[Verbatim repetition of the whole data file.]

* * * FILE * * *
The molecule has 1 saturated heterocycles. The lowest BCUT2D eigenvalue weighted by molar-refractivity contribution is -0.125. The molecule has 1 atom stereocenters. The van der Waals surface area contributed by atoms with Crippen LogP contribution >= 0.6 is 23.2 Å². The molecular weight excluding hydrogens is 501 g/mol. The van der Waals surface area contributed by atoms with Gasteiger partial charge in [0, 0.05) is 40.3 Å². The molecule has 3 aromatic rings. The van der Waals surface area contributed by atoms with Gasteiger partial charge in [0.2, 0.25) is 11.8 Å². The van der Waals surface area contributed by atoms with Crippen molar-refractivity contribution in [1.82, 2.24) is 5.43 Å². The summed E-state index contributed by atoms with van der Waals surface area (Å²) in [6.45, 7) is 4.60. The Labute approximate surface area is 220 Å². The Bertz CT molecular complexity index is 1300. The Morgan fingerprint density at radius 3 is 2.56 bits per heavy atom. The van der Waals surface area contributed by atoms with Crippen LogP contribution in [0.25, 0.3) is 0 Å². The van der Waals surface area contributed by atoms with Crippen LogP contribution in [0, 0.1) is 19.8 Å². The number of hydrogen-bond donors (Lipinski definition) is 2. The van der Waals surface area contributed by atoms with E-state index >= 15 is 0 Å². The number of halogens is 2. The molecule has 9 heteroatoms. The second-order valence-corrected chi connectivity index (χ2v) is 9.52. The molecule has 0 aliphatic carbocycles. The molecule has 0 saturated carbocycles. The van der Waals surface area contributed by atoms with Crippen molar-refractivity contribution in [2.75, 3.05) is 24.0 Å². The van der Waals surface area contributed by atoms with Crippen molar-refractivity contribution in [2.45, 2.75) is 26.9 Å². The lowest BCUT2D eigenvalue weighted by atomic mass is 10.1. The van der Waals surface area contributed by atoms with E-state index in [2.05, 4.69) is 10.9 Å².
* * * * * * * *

The molecule has 1 saturated heterocycles. The lowest BCUT2D eigenvalue weighted by molar-refractivity contribution is -0.125. The molecule has 1 atom stereocenters. The van der Waals surface area contributed by atoms with Crippen LogP contribution >= 0.6 is 23.2 Å². The molecular weight excluding hydrogens is 501 g/mol. The van der Waals surface area contributed by atoms with Gasteiger partial charge in [0, 0.05) is 40.3 Å². The molecule has 3 aromatic rings. The van der Waals surface area contributed by atoms with Gasteiger partial charge in [0.2, 0.25) is 11.8 Å². The van der Waals surface area contributed by atoms with Crippen molar-refractivity contribution in [1.82, 2.24) is 5.43 Å². The summed E-state index contributed by atoms with van der Waals surface area (Å²) in [6.45, 7) is 4.60. The Labute approximate surface area is 220 Å². The Bertz CT molecular complexity index is 1300. The Morgan fingerprint density at radius 3 is 2.56 bits per heavy atom. The van der Waals surface area contributed by atoms with Crippen LogP contribution in [0.25, 0.3) is 0 Å². The van der Waals surface area contributed by atoms with Crippen LogP contribution in [0, 0.1) is 19.8 Å². The number of hydrogen-bond donors (Lipinski definition) is 2. The van der Waals surface area contributed by atoms with E-state index >= 15 is 0 Å². The number of halogens is 2. The molecule has 9 heteroatoms. The second-order valence-corrected chi connectivity index (χ2v) is 9.52. The molecule has 0 aliphatic carbocycles. The molecule has 0 saturated carbocycles. The van der Waals surface area contributed by atoms with Crippen molar-refractivity contribution in [2.75, 3.05) is 24.0 Å². The van der Waals surface area contributed by atoms with Crippen molar-refractivity contribution in [2.45, 2.75) is 26.9 Å². The lowest BCUT2D eigenvalue weighted by atomic mass is 10.1. The van der Waals surface area contributed by atoms with E-state index in [2.05, 4.69) is 10.9 Å².